Finally, in line with the growing development of phenotyping platforms and pipelines, a clear tendency towards a full automation of the image analyses process can be observed (Figure 4D). Interestingly, for few organ types such as the root systems, a fair proportion of manual or semi-automated tools are available. In the case of the analysis of root systems, this distribution can be explained, at least partially, by the intrinsic nature of the objects to analyse. Root systems are indeed highly branched and complex structures, which makes automated analysis challenging and prone to cumulative errors . In such scenario, semi-automated and manual procedures are still needed for the acquisition of quality data.
Our analysis shows that, in many cases, new users will have the choice between different software solutions (Figure 5A) that were developed independently for specific purposes and with given constrains. Although these tools present some redundancy (Figure 5B), they also contain complementarity approaches that could be combined for further improvement. By providing a classified and homogenised presentation of the available image analysis software solutions, the plant-image-analysis.org database aims at increasing the communication between developers, so participating to the concerted development of future tools.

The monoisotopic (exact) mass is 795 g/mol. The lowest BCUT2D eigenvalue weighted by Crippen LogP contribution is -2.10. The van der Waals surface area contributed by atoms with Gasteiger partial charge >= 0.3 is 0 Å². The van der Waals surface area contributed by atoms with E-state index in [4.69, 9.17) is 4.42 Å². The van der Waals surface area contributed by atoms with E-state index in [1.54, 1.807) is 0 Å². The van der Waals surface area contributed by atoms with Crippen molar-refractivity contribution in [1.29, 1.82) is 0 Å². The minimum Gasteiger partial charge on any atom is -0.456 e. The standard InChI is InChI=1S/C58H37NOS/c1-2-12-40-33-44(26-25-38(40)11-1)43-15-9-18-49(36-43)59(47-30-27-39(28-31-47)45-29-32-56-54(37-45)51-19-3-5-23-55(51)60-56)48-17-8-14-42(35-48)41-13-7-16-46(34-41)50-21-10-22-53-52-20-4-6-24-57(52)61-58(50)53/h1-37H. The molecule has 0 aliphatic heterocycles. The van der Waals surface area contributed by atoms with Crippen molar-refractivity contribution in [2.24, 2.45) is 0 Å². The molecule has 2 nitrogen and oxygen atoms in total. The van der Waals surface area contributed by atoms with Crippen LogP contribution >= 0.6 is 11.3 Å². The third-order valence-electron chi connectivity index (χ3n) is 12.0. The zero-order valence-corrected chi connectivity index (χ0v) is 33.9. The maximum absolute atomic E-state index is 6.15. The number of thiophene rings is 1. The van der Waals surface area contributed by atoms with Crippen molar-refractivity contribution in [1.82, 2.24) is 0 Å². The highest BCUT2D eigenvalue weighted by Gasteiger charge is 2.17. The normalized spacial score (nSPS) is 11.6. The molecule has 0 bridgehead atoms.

The variety of biological questions, hardware solutions and technical approaches in plant image analysis have led to the development of a wide variety of tools and software. The diversity of hosting solution (from personal webpages to centralized repositories) and publication type (from none to biological to computational journals) has led to the dispersion of these tools across the web, making it difficult for a researcher to find the right tool for his research.